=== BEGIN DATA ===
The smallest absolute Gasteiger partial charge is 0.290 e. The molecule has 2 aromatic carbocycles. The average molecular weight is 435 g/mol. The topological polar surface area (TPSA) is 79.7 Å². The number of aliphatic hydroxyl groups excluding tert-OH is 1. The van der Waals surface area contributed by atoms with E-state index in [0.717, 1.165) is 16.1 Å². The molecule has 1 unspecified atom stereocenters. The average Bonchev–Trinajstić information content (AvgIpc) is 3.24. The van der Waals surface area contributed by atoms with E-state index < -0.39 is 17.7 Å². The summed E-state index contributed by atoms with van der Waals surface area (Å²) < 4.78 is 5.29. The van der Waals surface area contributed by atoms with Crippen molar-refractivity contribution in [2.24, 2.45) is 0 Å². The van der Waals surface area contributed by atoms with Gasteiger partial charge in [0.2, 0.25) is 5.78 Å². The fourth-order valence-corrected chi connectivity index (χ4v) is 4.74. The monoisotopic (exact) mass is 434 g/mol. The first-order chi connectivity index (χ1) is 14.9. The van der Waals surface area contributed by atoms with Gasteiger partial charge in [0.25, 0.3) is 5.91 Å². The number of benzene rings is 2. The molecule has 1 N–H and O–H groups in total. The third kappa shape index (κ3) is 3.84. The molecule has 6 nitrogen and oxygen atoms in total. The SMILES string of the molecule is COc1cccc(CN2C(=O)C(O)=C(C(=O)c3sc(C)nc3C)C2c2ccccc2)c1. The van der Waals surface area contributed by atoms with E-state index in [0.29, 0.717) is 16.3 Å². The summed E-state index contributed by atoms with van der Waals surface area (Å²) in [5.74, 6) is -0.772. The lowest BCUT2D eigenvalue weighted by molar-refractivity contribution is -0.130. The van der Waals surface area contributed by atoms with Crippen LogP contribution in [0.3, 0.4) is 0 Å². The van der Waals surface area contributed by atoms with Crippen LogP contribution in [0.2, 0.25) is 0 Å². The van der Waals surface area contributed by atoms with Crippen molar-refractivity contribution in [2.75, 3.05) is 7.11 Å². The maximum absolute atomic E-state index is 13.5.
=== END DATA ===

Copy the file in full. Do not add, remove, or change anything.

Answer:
The smallest absolute Gasteiger partial charge is 0.290 e. The molecule has 2 aromatic carbocycles. The average molecular weight is 435 g/mol. The topological polar surface area (TPSA) is 79.7 Å². The number of aliphatic hydroxyl groups excluding tert-OH is 1. The van der Waals surface area contributed by atoms with E-state index in [0.717, 1.165) is 16.1 Å². The molecule has 1 unspecified atom stereocenters. The average Bonchev–Trinajstić information content (AvgIpc) is 3.24. The van der Waals surface area contributed by atoms with E-state index < -0.39 is 17.7 Å². The summed E-state index contributed by atoms with van der Waals surface area (Å²) < 4.78 is 5.29. The van der Waals surface area contributed by atoms with Crippen molar-refractivity contribution in [2.24, 2.45) is 0 Å². The van der Waals surface area contributed by atoms with Gasteiger partial charge in [0.2, 0.25) is 5.78 Å². The fourth-order valence-corrected chi connectivity index (χ4v) is 4.74. The monoisotopic (exact) mass is 434 g/mol. The first-order chi connectivity index (χ1) is 14.9. The van der Waals surface area contributed by atoms with Gasteiger partial charge in [0.25, 0.3) is 5.91 Å². The number of benzene rings is 2. The molecule has 1 N–H and O–H groups in total. The third kappa shape index (κ3) is 3.84. The molecule has 6 nitrogen and oxygen atoms in total. The SMILES string of the molecule is COc1cccc(CN2C(=O)C(O)=C(C(=O)c3sc(C)nc3C)C2c2ccccc2)c1. The van der Waals surface area contributed by atoms with E-state index in [0.29, 0.717) is 16.3 Å². The summed E-state index contributed by atoms with van der Waals surface area (Å²) in [5.74, 6) is -0.772. The lowest BCUT2D eigenvalue weighted by molar-refractivity contribution is -0.130. The van der Waals surface area contributed by atoms with Crippen LogP contribution in [0.3, 0.4) is 0 Å². The van der Waals surface area contributed by atoms with Crippen LogP contribution in [0.2, 0.25) is 0 Å². The van der Waals surface area contributed by atoms with Crippen molar-refractivity contribution in [2.75, 3.05) is 7.11 Å². The maximum absolute atomic E-state index is 13.5.